Wednesday of the second week of Lent
The readings for the day can be found here.
As I reflect on the passages for today, I am drawn to the part of the Gospel that reminds us it is HIS plan; not ours, not our parents, nor anyone else’s but HIS to follow.
Just as the mother of the sons of Zebedee requested of Jesus for them to “sit at the right hand of the Father”, sometimes, too, our parents or others who care for us wish plans and pray prayers for us that are not God’s plan. Although, it is usually with good intention for us, I am reminded that God’s plan is the best plan for us and we must strive to follow HIS plan instead of ours or someone else’s for us. It is on His time and His path for us that we are called. In order for us to do this, we must know His plan. As a young adult discerning my path to seek and go HIS way instead of mine or my parents’ or someone else’s way for me, I realize it is not easy and tempting at times to be drawn to the “world’s way”. I was blessed with more insight of this message recently at the Young Adult retreat, Hearts on Fire, which the Jesuits hosted in partnership with our Archdiocese’s new St. Louis Young Adults Ministry. The Jesuits shared that we must be OF the Lord IN the world, but NOT of the world, and as a young adult in this world today, it is certainly not easy, but so important and critical for each of our paths. Lent is a perfect time for us to reflect on:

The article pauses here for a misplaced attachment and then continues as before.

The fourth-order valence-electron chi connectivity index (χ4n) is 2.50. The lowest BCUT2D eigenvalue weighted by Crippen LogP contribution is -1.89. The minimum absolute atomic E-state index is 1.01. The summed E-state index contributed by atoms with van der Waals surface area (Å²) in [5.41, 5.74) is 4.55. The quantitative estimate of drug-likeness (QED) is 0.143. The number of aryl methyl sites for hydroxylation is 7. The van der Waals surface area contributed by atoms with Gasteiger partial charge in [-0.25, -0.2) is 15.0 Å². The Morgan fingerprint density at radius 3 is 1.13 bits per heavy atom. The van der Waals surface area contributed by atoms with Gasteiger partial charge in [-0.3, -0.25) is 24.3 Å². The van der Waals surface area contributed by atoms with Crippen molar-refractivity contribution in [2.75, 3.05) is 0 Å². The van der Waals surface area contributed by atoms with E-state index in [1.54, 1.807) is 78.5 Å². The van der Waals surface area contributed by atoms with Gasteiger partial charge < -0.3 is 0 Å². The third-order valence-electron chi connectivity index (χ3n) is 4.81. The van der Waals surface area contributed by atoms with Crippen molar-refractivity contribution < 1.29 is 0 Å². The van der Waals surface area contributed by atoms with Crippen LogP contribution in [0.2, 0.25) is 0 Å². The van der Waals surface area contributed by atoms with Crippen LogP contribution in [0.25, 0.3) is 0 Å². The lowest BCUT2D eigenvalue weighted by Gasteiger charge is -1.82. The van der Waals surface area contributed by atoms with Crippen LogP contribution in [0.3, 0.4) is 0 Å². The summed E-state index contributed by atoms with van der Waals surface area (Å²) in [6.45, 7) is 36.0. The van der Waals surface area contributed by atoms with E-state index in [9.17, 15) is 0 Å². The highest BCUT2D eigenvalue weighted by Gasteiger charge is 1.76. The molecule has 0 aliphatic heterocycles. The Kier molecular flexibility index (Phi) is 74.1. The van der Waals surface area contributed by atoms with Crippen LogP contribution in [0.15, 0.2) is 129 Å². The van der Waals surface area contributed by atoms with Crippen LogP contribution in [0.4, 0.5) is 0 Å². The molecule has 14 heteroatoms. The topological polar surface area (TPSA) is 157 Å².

Whose plan do I follow?
How can I better discover and follow HIS plan for me?
How am I of the Lord?
How can I be less of the world and more of the Lord?
As Father Rich Buehler reminded us on Ash Wednesday, we are to fast from what is of the world, and feast on what is of the Lord, especially, during this Lent season. As we do this and spend more time with our God and allow our hearts to be changed, we grow to know and love even better our God and Maker and His plans for us. It becomes easier for us to follow Him and evident that HIS plan is truly the best plan for each of us on our journey.
Allison Rockamann coordinates the new Institute for Private Business (IPB) which combines Saint Louis University’s entrepreneurial business program with a confidential peer environment for owners of family and other private businesses to resolve critical issues.